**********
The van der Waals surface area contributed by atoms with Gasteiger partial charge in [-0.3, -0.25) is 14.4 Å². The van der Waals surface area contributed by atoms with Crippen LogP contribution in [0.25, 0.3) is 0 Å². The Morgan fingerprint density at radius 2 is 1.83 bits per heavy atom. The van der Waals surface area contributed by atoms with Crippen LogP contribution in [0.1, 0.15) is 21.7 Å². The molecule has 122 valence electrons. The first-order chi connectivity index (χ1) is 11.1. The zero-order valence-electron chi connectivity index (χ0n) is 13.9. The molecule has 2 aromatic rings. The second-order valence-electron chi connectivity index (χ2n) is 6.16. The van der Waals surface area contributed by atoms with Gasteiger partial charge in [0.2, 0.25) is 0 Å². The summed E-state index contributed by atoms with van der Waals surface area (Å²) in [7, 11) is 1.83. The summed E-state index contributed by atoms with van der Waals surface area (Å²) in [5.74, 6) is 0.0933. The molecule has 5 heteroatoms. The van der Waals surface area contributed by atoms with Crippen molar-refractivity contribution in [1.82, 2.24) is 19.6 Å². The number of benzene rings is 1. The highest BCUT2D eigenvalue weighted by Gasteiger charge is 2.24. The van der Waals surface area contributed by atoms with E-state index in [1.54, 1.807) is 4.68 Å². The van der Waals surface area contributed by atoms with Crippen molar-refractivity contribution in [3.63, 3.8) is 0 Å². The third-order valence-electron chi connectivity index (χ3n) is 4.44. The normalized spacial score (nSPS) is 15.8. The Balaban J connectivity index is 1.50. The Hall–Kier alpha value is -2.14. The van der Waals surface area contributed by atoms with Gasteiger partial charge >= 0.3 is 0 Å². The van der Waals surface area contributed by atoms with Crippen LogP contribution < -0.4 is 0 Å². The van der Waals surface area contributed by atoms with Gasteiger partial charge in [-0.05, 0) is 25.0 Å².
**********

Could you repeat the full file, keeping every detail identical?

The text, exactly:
The van der Waals surface area contributed by atoms with Gasteiger partial charge in [-0.3, -0.25) is 14.4 Å². The van der Waals surface area contributed by atoms with Crippen LogP contribution in [0.25, 0.3) is 0 Å². The Morgan fingerprint density at radius 2 is 1.83 bits per heavy atom. The van der Waals surface area contributed by atoms with Crippen LogP contribution in [0.1, 0.15) is 21.7 Å². The molecule has 122 valence electrons. The first-order chi connectivity index (χ1) is 11.1. The zero-order valence-electron chi connectivity index (χ0n) is 13.9. The molecule has 2 aromatic rings. The second-order valence-electron chi connectivity index (χ2n) is 6.16. The van der Waals surface area contributed by atoms with Gasteiger partial charge in [0.2, 0.25) is 0 Å². The summed E-state index contributed by atoms with van der Waals surface area (Å²) in [7, 11) is 1.83. The summed E-state index contributed by atoms with van der Waals surface area (Å²) in [5.74, 6) is 0.0933. The molecule has 5 heteroatoms. The van der Waals surface area contributed by atoms with Crippen molar-refractivity contribution in [1.82, 2.24) is 19.6 Å². The number of benzene rings is 1. The highest BCUT2D eigenvalue weighted by Gasteiger charge is 2.24. The van der Waals surface area contributed by atoms with E-state index in [1.54, 1.807) is 4.68 Å². The van der Waals surface area contributed by atoms with Crippen molar-refractivity contribution in [3.63, 3.8) is 0 Å². The third-order valence-electron chi connectivity index (χ3n) is 4.44. The normalized spacial score (nSPS) is 15.8. The Balaban J connectivity index is 1.50. The Hall–Kier alpha value is -2.14. The van der Waals surface area contributed by atoms with Gasteiger partial charge >= 0.3 is 0 Å². The van der Waals surface area contributed by atoms with Crippen LogP contribution < -0.4 is 0 Å². The van der Waals surface area contributed by atoms with Gasteiger partial charge in [-0.05, 0) is 25.0 Å².